We can see more clearly then that Johnson is setting up a contract between the novelist and the reader that will govern both the mode of consuming fiction as well as what is consumed: the novel will describe events arising from exactly the same provisional belief or credit that makes them interesting to read about, generating a subjunctive relation to the real that extends from the parlour to the ends of the earth. As everyone imagines it, so will it be. The corollary of such a state of affairs is that fiction becomes less referential as it becomes more extensively conjectural, and the important standard of probability becomes to a degree otiose. Sure, there'll be no dragons or castles, but armoires and tea-cups can be quite as rivetting to an appetent imagination. At this point in its development the experienced reader capable of judging degrees of probability is surplus to requirements. And the question arising is this: If there is no material difference between a contractual conjecture and what then takes place as a result of its being made, is there likewise none between a person represented and created by such fictions and a sane human being endowed with rights, as Kant seems to claim and as Heti is keen to prove?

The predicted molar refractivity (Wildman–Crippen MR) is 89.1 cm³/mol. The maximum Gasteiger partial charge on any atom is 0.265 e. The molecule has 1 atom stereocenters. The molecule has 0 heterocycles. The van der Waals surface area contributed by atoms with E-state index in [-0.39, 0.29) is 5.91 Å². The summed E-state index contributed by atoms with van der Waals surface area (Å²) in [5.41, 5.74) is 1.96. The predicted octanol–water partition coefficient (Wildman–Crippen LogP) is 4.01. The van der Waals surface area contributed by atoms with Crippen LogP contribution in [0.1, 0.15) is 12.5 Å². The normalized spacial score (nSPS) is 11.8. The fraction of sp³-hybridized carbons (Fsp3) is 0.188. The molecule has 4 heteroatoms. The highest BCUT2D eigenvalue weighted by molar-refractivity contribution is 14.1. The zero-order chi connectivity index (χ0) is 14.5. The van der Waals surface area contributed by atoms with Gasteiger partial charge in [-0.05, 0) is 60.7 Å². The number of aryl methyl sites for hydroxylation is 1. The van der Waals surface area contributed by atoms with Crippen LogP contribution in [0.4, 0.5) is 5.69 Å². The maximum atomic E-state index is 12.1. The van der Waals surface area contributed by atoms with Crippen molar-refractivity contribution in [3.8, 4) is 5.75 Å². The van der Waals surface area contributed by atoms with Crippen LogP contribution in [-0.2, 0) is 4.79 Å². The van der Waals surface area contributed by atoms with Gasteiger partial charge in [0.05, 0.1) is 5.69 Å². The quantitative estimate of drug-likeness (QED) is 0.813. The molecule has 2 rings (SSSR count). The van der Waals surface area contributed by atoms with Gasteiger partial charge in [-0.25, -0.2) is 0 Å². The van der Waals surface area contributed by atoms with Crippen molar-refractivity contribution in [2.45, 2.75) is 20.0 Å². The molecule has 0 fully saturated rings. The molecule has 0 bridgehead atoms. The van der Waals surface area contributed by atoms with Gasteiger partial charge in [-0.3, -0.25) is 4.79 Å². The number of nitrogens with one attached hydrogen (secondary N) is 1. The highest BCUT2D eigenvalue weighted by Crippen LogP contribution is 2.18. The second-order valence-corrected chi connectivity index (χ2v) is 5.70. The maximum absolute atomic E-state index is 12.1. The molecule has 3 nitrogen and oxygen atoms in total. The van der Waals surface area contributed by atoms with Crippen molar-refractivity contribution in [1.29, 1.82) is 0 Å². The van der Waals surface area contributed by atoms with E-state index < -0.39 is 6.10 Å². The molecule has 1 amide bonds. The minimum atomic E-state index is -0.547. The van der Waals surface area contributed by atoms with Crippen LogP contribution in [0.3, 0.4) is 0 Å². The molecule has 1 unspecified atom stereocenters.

Kant had premised his Metaphysics of Morals on the strength of his distinction between a person as `a subject whose actions can be imputed to him' and a thing as `that to which nothing can be imputed' (Kant 1996: 16). One has attributes and owns things, while the other has none and is owned. The greatest peril to be encountered by such a person is sexual intercourse, of all human activities except slave-owning the one where `one person is acquired by the other as if it were a thing.' And that thingness is not moderated by Kant's delicacy, for he is talking about `acquiring a member of a human being,' by which he means genitals, the person’s parts or bits of consuming interest to those involved in the sexual act. It is solely owing to the perfect mutuality of the marriage contract that persons survive these dreadful encounters, for matrimony ensures that the one party has the other in exactly the same ratio of possession: `In this way each reclaims itself and restores its personality.' What they recover is not a remnant but `the whole person, since a person is an absolute unity' (1996: 62). Hobbes has a premonitory intuition of a contract such as this when he imagines two persons entering a contract where there is no antecedent authority to govern its outcome—where, as he puts it, there are only actors involved and no author: `For the Covenant made with the Author, is not valid, without his Counter-assurance. But if he that so Covenanteth, knew before hand he was to expect no other assurance, than the Actors word; then is the Covenant valid; because the Actor in this case maketh himself the Author’ (Hobbes 2004: 113). The product of a fiction, that is to say, writes himself out of it.